21. The system of claim 19, wherein the means for applying the electric field is further for applying the electrode field using a waveform wherein the first phase has a first polarity and the second phase has an opposite polarity.
22. The system of claim 21, wherein a current level of the first phase is greater than a current level of the second phase and wherein a duration of the first phase is less than a duration of the second phase.
23. The method of claim 22, wherein the net charge by the first and second phases over the first and second durations is substantially zero.
24. The system of claim 19, wherein:
the first phase of the biphasic stimulation signal is a positive phase having a strength exceeding a threshold field strength for directing the growth of the peripheral process in the desired direction; and
the second phase is a negative phase having a strength below the threshold field strength.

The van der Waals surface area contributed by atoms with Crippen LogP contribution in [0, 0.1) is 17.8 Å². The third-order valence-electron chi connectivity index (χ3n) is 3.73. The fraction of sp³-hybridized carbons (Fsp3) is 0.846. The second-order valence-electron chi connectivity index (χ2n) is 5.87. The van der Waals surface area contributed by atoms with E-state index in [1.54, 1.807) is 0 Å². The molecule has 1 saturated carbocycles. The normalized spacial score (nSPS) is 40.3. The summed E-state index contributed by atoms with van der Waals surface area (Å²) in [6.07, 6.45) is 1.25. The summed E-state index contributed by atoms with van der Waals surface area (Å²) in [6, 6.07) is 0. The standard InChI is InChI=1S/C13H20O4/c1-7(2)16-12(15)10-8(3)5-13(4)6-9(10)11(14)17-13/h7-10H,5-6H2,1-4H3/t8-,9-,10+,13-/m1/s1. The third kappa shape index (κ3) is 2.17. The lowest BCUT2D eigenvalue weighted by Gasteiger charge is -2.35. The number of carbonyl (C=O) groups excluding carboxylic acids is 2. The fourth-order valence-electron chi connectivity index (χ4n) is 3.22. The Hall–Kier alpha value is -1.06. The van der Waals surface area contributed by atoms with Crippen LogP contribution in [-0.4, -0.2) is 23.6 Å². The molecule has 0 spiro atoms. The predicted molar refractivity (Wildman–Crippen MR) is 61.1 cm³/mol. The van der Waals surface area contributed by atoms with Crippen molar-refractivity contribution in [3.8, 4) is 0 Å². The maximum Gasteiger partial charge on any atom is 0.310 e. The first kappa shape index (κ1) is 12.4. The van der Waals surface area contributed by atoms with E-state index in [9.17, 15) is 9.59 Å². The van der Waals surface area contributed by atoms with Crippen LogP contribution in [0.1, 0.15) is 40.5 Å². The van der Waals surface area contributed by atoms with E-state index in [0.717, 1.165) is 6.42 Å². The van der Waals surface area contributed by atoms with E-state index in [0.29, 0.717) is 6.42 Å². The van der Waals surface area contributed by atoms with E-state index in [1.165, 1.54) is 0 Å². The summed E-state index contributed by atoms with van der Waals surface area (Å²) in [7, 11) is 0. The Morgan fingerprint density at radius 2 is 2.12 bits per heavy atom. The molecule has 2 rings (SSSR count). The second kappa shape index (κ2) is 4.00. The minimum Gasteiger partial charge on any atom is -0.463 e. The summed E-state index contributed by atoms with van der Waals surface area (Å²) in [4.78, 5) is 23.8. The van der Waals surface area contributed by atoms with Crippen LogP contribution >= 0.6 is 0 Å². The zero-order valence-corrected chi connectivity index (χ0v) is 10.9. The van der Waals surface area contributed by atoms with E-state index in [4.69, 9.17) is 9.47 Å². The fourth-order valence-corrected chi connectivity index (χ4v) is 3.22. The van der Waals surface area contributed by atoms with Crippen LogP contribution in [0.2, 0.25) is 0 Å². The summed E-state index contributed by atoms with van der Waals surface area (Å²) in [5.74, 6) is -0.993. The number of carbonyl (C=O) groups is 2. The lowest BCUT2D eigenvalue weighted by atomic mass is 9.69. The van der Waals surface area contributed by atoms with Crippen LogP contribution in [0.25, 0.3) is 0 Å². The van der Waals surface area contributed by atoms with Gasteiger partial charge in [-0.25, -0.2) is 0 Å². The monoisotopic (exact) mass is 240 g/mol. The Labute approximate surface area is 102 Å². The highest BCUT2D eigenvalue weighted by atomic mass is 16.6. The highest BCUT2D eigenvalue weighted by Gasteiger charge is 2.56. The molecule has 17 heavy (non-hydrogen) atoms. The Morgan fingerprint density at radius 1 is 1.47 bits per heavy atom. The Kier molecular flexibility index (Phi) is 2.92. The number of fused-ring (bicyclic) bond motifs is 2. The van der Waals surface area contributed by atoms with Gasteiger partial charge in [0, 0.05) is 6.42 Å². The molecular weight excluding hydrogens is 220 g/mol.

25. The system of claim 24, wherein the first phase directs more growth of the peripheral process than the second phase.
26. The system of claim 19, wherein:
the means for applying to the neurons an electric field includes an electrode assembly configured to be inserted inside a cochlea;
the system includes a means for conducting electricity with an end configured to be located in the cochlea proximate the electrode assembly, the means for conducting electricity being separate from a stimulating lead assembly of which the electrode assembly is a part of;
the system is configured to deliver the first phase of the biphasic stimulation signal from an extracochlear electrode to one or more intra-cochlear electrode contacts of the electrode assembly while the electrode assembly is implanted in a cochlea;
the system is configured to deliver the second phase of the biphasic stimulation signal from the intra-cochlear electrode contacts to the extracochlear electrode via the means for conducting electricity while the end is located in the cochlea proximate the electrode assembly;
the system is configured to set an impedance of the means for conducting electricity such that the impedance is at a heightened level during the first phase, thereby discouraging flow of the stimulation signal via the means for conducting electricity; and
the system is configured to set an impedance of the means for conducting electricity such that the impedance is at a lowered level during the second phase, thereby encouraging flow of the stimulation signal via the means for conducting electricity.